Not long ago, I used PTC Mathcad to uncover some real-world truths about Star Trek and its implausible use of “warp speed.” Of course, Start Trek is fiction, but I thought exploring some of the concepts found in the popular science fiction series would be an interesting way to demonstrate how PTC Mathcad can help you work out physics problems.
Keeping with that theme, this week see how impulse power holds up to the math.
In Star Trek, impulse power is the method of propulsion for sub-light speed travel. It uses the same principles as rocket engines today: Newton’s third law (for every action, there is an equal and opposite reaction).
A fusion reaction generates an exhaust, which is directed out of the ship, and the thrust propels the vehicle in the opposite direction.
To bypass some of the trickier real-world physics, the impulse engines of Star Trek also accelerate the exhaust and use driver coils to generate distortions in the space-time continuum just like the warp engines.
Let’s look at the math behind impulse power, and why Starfleet finds it impractical for normal operations.
The Enterprise D has a mass of 4.5 million metric tons, and a maximum sustainable impulse speed of 0.92 c. The impulse engines have a required acceleration of 10 kilometers per second per second, which is just over a thousand g’s.
In Star Trek, it seems like whenever any warp-capable ship travels at less than light speed, it’s almost always “one quarter impulse power.” Let’s use some constant acceleration physics in PTC Mathcad to calculate the time and distance necessary to reach one quarter impulse power:
Wow. It would take almost two hours and 1.6 times the distance from the Earth to the Sun!
What about fuel? Let’s calculate how much deuterium (heavy hydrogen) it would take to accelerate the Enterprise to quarter impulse:
That’s the same mass as 337 Empire State Buildings. The Enterprise D only carries 9.3 metric tonnes of deuterium, so they’re a little short.
When people think of Einstein’s Theory of Relativity, they mostly associate it with his most famous equation: E=mc2.However, Einstein’s theory revealed two significant ways in which motion affects time and space relative to a stationary observer:
For an object in motion, mass increases, length contracts, and time dilates. This leads to the “Twin Paradox.” In this scenario, one twin stays on Earth, while the other boards a spaceship that travels away from and back to Earth at some fraction of the speed of light. Suppose the traveler’s journey – by her own clock – starts on January 1st and takes one calendar year. When she arrives back on Earth, her twin has experienced a larger passage of time, and is older than her sibling.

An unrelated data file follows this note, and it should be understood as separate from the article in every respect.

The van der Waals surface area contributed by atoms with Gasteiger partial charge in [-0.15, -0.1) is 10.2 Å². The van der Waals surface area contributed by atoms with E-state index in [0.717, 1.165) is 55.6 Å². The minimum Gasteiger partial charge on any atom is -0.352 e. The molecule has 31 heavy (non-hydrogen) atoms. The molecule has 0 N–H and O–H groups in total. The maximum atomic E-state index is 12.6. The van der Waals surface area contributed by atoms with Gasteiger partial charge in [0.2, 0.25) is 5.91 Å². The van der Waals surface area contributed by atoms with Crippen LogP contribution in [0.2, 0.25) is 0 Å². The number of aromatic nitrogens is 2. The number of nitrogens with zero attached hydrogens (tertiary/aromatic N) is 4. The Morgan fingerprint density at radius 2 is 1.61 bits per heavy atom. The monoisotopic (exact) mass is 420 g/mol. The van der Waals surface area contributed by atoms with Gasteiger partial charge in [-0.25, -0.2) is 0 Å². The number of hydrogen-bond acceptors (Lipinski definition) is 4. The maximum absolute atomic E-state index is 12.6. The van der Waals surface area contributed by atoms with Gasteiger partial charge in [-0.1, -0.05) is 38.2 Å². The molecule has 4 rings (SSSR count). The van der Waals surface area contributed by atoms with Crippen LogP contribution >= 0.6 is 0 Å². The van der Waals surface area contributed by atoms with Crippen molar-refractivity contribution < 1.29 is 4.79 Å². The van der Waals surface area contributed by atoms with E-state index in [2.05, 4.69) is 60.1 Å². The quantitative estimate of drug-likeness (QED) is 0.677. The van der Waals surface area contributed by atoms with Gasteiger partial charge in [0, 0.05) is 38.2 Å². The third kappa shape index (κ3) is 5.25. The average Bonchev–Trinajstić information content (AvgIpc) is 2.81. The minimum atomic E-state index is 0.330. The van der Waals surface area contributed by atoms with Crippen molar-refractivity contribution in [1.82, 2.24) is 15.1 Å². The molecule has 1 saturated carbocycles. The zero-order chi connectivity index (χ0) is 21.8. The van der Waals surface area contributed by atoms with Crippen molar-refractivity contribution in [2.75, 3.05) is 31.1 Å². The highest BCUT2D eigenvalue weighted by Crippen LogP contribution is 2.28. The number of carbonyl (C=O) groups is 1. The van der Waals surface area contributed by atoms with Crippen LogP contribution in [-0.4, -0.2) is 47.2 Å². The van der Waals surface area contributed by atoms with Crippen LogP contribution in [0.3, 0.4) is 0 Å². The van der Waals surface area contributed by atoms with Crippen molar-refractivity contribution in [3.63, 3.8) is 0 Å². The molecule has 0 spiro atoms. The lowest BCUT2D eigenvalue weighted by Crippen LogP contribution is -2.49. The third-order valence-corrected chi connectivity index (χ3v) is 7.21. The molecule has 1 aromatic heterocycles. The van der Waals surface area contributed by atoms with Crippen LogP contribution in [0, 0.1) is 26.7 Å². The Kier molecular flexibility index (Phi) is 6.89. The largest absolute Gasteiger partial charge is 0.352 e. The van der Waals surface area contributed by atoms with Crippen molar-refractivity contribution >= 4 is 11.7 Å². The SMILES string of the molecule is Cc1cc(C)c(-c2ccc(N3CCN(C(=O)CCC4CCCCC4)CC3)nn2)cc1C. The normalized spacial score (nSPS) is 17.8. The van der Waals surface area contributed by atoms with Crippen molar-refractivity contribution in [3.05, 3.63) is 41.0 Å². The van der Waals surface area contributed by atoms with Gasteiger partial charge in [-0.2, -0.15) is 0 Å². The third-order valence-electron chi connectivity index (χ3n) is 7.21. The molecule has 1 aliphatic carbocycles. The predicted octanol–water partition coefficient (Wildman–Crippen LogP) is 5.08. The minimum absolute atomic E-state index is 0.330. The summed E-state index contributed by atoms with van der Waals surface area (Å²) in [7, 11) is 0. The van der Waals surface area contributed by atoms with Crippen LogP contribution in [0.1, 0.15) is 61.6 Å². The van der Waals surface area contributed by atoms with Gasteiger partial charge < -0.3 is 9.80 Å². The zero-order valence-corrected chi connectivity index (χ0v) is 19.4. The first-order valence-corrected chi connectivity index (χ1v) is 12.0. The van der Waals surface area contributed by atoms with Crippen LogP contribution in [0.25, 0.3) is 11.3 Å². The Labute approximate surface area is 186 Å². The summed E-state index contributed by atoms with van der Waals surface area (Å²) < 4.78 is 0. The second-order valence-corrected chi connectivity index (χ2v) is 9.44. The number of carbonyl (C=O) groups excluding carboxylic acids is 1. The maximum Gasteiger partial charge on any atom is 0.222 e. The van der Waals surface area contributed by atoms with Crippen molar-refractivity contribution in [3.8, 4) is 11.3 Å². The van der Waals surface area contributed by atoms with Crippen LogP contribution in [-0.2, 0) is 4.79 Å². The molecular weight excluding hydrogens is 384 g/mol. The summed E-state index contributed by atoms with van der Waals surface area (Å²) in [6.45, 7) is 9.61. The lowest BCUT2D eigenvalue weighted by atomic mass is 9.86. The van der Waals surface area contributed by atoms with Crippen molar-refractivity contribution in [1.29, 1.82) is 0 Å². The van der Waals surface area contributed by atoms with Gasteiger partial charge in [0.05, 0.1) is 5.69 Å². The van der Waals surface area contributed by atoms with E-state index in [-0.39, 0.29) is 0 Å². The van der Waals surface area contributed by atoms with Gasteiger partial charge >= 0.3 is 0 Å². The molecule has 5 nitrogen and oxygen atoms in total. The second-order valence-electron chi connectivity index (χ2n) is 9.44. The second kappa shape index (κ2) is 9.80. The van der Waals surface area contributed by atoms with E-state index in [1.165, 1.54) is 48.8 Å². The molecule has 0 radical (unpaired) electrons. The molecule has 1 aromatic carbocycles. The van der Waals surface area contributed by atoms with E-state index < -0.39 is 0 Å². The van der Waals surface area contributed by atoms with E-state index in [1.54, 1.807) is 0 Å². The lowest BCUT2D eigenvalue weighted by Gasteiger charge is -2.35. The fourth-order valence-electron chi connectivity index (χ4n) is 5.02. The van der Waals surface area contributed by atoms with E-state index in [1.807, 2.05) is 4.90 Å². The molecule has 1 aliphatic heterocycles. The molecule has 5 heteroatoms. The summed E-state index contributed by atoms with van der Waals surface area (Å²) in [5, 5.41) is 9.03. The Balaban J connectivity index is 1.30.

Let’s use PTC Mathcad to examine and graph these differences. I create a range variable for fractions of the speed of light, and a function that calculates the time dilation as a function of the speed of light and time traveled. I insert an X-Y Plot, with the range variable along the x-axis depicting fractions of the speed of light, and the function evaluated for the range variable and one year of travel along the y-axis:
At 0.5 c, the traveling twin’s calendar will say January 1st upon return, but on Earth it’s actually February 25th! At 0.75 c, over an extra half year will have passed. At 0.9 c, and extra 1.3 years would have passed, and at 0.99 c, the Earth-bound sister will now be over six years older than her twin.
Because traveling at impulse speeds for extended periods of time wreaks havoc for subspace communications, computer clocks, and calendar synchronization, Starfleet places a speed limit of 0.25c for routing operations. How much of a difference is that? I’ll write a function that will calculate the difference in synchronization:
Some 3D plots will help visualize the result. On the left axis, we have fractions of light speed up to 0.9. (At c=1, time dilation and mass increase to infinity.) The right axis shows traveler time. A person taking a 10 year round trip at 0.9c would find more than 200 years had passed on earth.
A “unity plot” verified by calculation shows that traveling at our 0.25c results in our clocks being out of sync by 3.3%:
It doesn’t seem like much, but the effects accumulate. We see why traveling for long periods of time at impulse speeds causes such headaches.
“Warp travel” and “impulse power” sound far-fetched – and they are. But it is likely humankind will develop the capability to travel at fractions of light speed someday. Our calculations in PTC Mathcad show that it will take ridiculous amounts of energy and the relativistic effects completely upsets our perceptions of the passage of time. For space travel to be practical, we will need something fantastic from the realms of science fiction, like wormholes, hyperspace, or warp speed.